Book of Jeremiah Confirmed?

by Laura Sexton

jeremiah tabletScholars link biblical and Assyrian records.

Austrian Assyriologist Michael Jursa recently discovered the financial record of a donation made a Babylonian chief official, Nebo-Sarsekim. The find may lend new credibility to the Book of Jeremiah, which cites Nebo-Sarsekim as a participant in the siege of Jerusalem in 587 B.C.

The tablet is dated to 595 B.C., which was during the reign of the Babylonian king, Nebuchadnezzar II. Coming to the throne in 604 B.C., he marched to Egypt shortly thereafter, and initiated an epoch of fighting between the two nations. During the ongoing struggle, Jerusalem was captured in 597, and again in 587-6 B.C. It was at this second siege that Nebo-Sarsekim made his appearance.

He ordered Nebo-Sarsekim to look after Jeremiah: “Take him, and look well to him, and do him no harm; but do unto him even as he shall say unto thee.” (Jeremiah 39.12)

As the biblical story goes, the victorious Babylonian king departed the city with numerous Jewish captives. Desiring to spare the prophet Jeremiah, he ordered Nebo-Sarsekim to look after him: “Take him, and look well to him, and do him no harm; but do unto him even as he shall say unto thee.” (Jeremiah 39.12). Nebo-Sarsekim obeyed these orders by taking Jeremiah out of the Babylonian court of the prison, and ensuring he was escorted home to Jerusalem to live among his people.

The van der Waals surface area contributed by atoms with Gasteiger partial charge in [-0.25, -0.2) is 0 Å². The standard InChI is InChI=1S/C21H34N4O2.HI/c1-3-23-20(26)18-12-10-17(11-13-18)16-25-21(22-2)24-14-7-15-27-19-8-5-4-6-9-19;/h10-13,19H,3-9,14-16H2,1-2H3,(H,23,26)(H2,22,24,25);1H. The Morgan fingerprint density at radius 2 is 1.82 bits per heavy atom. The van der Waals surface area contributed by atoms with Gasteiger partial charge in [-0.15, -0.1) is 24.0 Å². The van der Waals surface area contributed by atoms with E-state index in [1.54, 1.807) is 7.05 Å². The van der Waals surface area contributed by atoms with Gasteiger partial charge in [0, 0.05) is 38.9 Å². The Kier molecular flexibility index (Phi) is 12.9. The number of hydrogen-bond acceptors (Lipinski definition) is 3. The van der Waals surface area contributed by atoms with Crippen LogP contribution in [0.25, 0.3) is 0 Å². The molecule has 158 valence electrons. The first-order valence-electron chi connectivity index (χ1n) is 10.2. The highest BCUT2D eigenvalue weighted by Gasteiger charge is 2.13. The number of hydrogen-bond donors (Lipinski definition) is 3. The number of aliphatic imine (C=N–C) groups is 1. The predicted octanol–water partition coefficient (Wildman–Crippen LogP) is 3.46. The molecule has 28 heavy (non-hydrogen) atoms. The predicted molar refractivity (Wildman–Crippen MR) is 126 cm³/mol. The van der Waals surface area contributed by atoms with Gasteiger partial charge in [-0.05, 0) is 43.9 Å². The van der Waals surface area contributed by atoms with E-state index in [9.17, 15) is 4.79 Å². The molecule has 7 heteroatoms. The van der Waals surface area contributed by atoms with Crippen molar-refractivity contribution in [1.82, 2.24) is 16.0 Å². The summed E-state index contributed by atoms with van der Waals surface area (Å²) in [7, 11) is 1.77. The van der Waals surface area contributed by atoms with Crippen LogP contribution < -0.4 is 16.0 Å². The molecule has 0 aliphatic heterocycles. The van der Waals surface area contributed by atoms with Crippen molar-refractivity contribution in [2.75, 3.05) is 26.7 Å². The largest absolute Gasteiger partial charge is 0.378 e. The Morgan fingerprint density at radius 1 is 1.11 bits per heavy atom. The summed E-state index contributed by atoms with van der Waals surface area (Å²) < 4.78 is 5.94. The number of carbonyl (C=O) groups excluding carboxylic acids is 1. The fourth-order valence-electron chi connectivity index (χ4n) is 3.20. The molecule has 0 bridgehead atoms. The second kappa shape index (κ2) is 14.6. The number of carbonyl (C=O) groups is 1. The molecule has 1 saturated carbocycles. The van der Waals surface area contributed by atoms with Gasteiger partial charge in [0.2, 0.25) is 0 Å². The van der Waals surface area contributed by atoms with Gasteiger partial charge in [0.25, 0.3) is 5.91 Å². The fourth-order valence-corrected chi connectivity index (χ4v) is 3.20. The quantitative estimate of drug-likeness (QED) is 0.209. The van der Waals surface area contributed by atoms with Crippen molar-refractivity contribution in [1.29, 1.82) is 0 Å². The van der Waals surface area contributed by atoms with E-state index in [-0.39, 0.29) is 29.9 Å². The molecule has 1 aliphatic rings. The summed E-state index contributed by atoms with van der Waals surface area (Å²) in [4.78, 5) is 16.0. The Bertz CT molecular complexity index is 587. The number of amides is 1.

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Aside from serving in the military, Nebo-Sarsekim evidently also fulfilled religious duties. Jursa was studying Babylonian tablets at the British Museum when he came across Nebo-Sarsekim’s name. According to Jursa, the tablet contained the record of a donation to a Babylonian temple, and his interpretation was later verified by curators at the British Museum. However, one can’t infer too much about Nebo-Sarsekim’s life from this transaction. Museum spokesperson Hannah Boulton states that it would have been quite common for a high-ranking official to contribute religious donations. It is not necessarily the case, therefore, that Nebo-Sarsekim was particularly pious or religious.

The tablet may not reveal information about Nebo-Sarsekim’s lifestyle or personal beliefs, but it does lend credibility to the Book of Jeremiah…


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